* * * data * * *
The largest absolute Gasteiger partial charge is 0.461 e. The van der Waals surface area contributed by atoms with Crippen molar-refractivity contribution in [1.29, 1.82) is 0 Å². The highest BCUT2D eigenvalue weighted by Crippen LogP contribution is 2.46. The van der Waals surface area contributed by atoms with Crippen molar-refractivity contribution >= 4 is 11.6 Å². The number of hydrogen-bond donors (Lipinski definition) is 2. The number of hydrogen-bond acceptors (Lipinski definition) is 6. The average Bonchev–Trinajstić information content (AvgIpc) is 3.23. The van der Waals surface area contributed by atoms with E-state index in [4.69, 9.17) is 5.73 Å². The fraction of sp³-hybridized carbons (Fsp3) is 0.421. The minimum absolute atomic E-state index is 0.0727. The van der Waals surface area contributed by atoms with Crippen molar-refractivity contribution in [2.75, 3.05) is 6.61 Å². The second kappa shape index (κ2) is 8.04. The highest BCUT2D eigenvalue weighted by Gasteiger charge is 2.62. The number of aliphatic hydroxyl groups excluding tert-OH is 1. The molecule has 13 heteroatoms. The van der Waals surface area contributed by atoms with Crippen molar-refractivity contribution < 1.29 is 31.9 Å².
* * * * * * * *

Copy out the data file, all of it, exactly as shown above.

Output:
The largest absolute Gasteiger partial charge is 0.461 e. The van der Waals surface area contributed by atoms with Crippen molar-refractivity contribution in [1.29, 1.82) is 0 Å². The highest BCUT2D eigenvalue weighted by Crippen LogP contribution is 2.46. The van der Waals surface area contributed by atoms with Crippen molar-refractivity contribution >= 4 is 11.6 Å². The number of hydrogen-bond donors (Lipinski definition) is 2. The number of hydrogen-bond acceptors (Lipinski definition) is 6. The average Bonchev–Trinajstić information content (AvgIpc) is 3.23. The van der Waals surface area contributed by atoms with E-state index in [4.69, 9.17) is 5.73 Å². The fraction of sp³-hybridized carbons (Fsp3) is 0.421. The minimum absolute atomic E-state index is 0.0727. The van der Waals surface area contributed by atoms with Crippen molar-refractivity contribution in [2.75, 3.05) is 6.61 Å². The second kappa shape index (κ2) is 8.04. The highest BCUT2D eigenvalue weighted by Gasteiger charge is 2.62. The number of aliphatic hydroxyl groups excluding tert-OH is 1. The molecule has 13 heteroatoms. The van der Waals surface area contributed by atoms with Crippen molar-refractivity contribution < 1.29 is 31.9 Å².